What Can Mathematicians Do? Recordings of ten talks by disabled mathematicians

In December I organised a series of online public maths talks called What Can Mathematicians Do?

The recordings of the talks are now online, free for anyone to watch. You could go to the official page I put up on Newcastle University’s website, or you could just watch them here!

How to fold and cut a Christmas star

This week and last I hosted a series of public maths talks featuring disabled presenters. I’ll post about how that went later, but for now I just want to share this clip of me filling time spreading Christmas joy.

This is a party trick that Katie Steckles showed me: you can fold a piece of paper and then make a single cut to produce a five-pointed star. I showed how to do it by following the instructions I’d been told, and then recreated the steps just starting from the insight that when you make the cut, all the edges of the shape need to be on top of each other.

Maybe you’ll show someone else how to do it during the Christmas holiday?

This doesn’t only work for stars: there’s a theorem that you can make any polygon by folding and a single cut. Erik Demaine has made a really good page about the theorem, with some examples to print out and links to research papers. Katie can cut out any letter of the alphabet on demand, which is impressive to witness!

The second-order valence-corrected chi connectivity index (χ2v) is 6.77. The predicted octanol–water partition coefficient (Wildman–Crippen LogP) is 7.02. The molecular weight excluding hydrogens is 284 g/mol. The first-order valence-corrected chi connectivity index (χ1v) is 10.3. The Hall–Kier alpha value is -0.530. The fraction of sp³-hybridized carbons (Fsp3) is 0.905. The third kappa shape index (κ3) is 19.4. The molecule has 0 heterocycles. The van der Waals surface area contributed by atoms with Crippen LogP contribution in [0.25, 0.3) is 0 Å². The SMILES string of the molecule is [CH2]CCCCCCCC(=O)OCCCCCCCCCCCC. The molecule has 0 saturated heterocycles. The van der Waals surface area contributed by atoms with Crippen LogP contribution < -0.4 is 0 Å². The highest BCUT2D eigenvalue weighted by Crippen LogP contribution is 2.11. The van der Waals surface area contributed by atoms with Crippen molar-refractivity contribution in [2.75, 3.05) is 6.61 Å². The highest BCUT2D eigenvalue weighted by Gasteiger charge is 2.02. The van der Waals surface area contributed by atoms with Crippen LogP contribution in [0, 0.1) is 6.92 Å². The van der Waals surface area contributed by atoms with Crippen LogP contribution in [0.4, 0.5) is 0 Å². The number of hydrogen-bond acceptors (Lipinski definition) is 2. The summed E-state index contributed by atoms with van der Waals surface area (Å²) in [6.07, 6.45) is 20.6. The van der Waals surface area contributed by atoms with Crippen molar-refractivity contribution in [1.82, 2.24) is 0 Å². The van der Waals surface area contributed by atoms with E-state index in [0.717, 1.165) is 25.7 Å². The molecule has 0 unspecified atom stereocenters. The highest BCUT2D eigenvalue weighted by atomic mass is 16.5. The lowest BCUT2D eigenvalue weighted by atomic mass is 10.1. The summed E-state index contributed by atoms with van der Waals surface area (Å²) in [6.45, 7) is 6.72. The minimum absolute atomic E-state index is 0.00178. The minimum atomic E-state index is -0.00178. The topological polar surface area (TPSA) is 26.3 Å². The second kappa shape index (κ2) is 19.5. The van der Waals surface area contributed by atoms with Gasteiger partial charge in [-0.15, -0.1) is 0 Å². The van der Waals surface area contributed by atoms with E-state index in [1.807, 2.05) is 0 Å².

Integer sequence review: A101544

It’s nine years since the first integer sequence review, and six years since the last one. We’ve grown as people, and in CLP’s case, grown people. The world has changed, but our love for the Online Encyclopedia of Integer Sequences hasn’t.

A101544

Smallest permutation of the natural numbers with $a(3k-2) + a(3k-1) = a(3k)$, $k > 0$.

1, 2, 3, 4, 5, 9, 6, 7, 13, 8, 10, 18, 11, 12, 23, 14, 15, 29, 16, 17, 33, 19, 20, 39, 21, 22, 43, 24, 25, 49, 26, 27, 53, 28, 30, 58, 31, 32, 63, 34, 35, 69, 36, 37, 73, 38, 40, 78, 41, 42, 83, 44, 45, 89, 46, 47, 93, 48, 50, 98, 51, 52, 103, 54, 55, 109, 56, 57, 113, 59, 60

Presenters wanted: a series of public maths talks by disabled mathematicians

I’m organising a series of online public maths talks through my work, the School of Maths, Stats and Physics at Newcastle University.

The point is that talks will be delivered by disabled presenters. This came about because I and some other disabled people who do maths talks got tired of missing out on opportunities to do outreach because it involves travelling. Not every disability makes travelling harder, but we felt that there were enough people excluded by in-person events that it would be nice to put on a more accessible event.

My aim is for this to take place in December 2022, near to the International Day of People with Disabilities. Talks can be any mathy topic, or about your experience as a disabled mathematician.

I need speakers!

To give some idea of what I’m looking for, I’ll use myself as an example. I count myself disabled at least four ways: I’m colourblind, autistic, dyspraxic, and have Ehlers-Danlos syndrome.

• Use of colour in mathematical communication, for example how red chalk makes chalk-and-talks inaccessible.